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Population attenuation in zooplankton communities during transoceanic transfer in ballast water

View Article: PubMed Central - PubMed

ABSTRACT

Successful biological invasion requires introduction of a viable population of a nonindigenous species (NIS). Rarely have ecologists assessed changes in populations while entrained in invasion pathways. Here, we investigate how zooplankton communities resident in ballast water change during transoceanic voyages. We used next‐generation sequencing technology to sequence a nuclear small subunit ribosomal DNA fragment of zooplankton from ballast water during initial, middle, and final segments as a vessel transited between Canada and Brazil. Operational taxonomic unit (OTU) diversity decreased as voyage duration increased, indicating loss of community‐based genetic diversity and development of bottlenecks for zooplankton taxa prior to discharge of ballast water. On average, we observed 47, 26, and 24 OTUs in initial, middle, and final samples, respectively. Moreover, a comparison of genetic diversity within taxa indicated likely attenuation of OTUs in final relative to initial samples. Abundance of the most common taxa (copepods) declined in all final relative to initial samples. Some taxa (e.g., Copepoda) were represented by a high number of OTUs throughout the voyage, and thus had a high level of intraspecific genetic variation. It is not clear whether genotypes that were most successful in surviving transit in ballast water will be the most successful upon introduction to novel environments. This study highlights that population bottlenecks may be common prior to introduction of NIS to new ecosystems.

No MeSH data available.


Voyage routes and the sampling locations at the initial (int), middle (mid), and final (fin) point of the experiment.
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ece32349-fig-0001: Voyage routes and the sampling locations at the initial (int), middle (mid), and final (fin) point of the experiment.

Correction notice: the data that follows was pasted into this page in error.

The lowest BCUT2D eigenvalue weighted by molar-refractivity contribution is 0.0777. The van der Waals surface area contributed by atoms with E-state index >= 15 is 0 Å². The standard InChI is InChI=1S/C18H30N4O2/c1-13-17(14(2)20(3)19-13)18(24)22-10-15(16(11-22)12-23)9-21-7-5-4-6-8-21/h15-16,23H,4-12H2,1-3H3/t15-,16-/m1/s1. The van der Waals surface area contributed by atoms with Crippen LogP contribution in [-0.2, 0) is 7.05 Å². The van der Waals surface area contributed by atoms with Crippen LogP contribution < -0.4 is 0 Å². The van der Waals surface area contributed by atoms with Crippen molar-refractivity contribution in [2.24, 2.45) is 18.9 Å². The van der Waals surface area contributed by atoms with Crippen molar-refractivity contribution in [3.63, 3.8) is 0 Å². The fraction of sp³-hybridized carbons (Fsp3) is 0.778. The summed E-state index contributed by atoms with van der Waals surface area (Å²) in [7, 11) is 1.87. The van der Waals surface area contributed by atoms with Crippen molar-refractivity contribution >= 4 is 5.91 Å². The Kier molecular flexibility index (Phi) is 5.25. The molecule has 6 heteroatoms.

Mentions: We assessed zooplankton community dynamics in a vessel moving from Canada to Brazil during voyages in July, September, and October 2012 (Fig. 1). Two ballast tanks (three tanks for the second voyage) were sampled at the beginning, middle, and prior to the end of the voyage when mandatory ballast water exchange (BWE) occurred. Middle samples were not taken in voyage three due to inclement weather. In total, 19 ballast water samples were collected during the three voyages. Equal volumes of water were pumped from three different depths in each ballast tank and combined to achieve a total sample volume of 1000 L, following which it was processed through a 35‐μm plankton net. Filtered samples were transferred to 95% ethanol and stored at cool temperature on the vessel, and later processed in the lab.


Population attenuation in zooplankton communities during transoceanic transfer in ballast water
Voyage routes and the sampling locations at the initial (int), middle (mid), and final (fin) point of the experiment.
© Copyright Policy - creativeCommonsBy
Related In: Results  -  Collection

License
Show All Figures
getmorefigures.php?uid=PMC5016640&req=5

ece32349-fig-0001: Voyage routes and the sampling locations at the initial (int), middle (mid), and final (fin) point of the experiment.
Mentions: We assessed zooplankton community dynamics in a vessel moving from Canada to Brazil during voyages in July, September, and October 2012 (Fig. 1). Two ballast tanks (three tanks for the second voyage) were sampled at the beginning, middle, and prior to the end of the voyage when mandatory ballast water exchange (BWE) occurred. Middle samples were not taken in voyage three due to inclement weather. In total, 19 ballast water samples were collected during the three voyages. Equal volumes of water were pumped from three different depths in each ballast tank and combined to achieve a total sample volume of 1000 L, following which it was processed through a 35‐μm plankton net. Filtered samples were transferred to 95% ethanol and stored at cool temperature on the vessel, and later processed in the lab.

View Article: PubMed Central - PubMed

ABSTRACT

Successful biological invasion requires introduction of a viable population of a nonindigenous species (NIS). Rarely have ecologists assessed changes in populations while entrained in invasion pathways. Here, we investigate how zooplankton communities resident in ballast water change during transoceanic voyages. We used next‐generation sequencing technology to sequence a nuclear small subunit ribosomal DNA fragment of zooplankton from ballast water during initial, middle, and final segments as a vessel transited between Canada and Brazil. Operational taxonomic unit (OTU) diversity decreased as voyage duration increased, indicating loss of community‐based genetic diversity and development of bottlenecks for zooplankton taxa prior to discharge of ballast water. On average, we observed 47, 26, and 24 OTUs in initial, middle, and final samples, respectively. Moreover, a comparison of genetic diversity within taxa indicated likely attenuation of OTUs in final relative to initial samples. Abundance of the most common taxa (copepods) declined in all final relative to initial samples. Some taxa (e.g., Copepoda) were represented by a high number of OTUs throughout the voyage, and thus had a high level of intraspecific genetic variation. It is not clear whether genotypes that were most successful in surviving transit in ballast water will be the most successful upon introduction to novel environments. This study highlights that population bottlenecks may be common prior to introduction of NIS to new ecosystems.

No MeSH data available.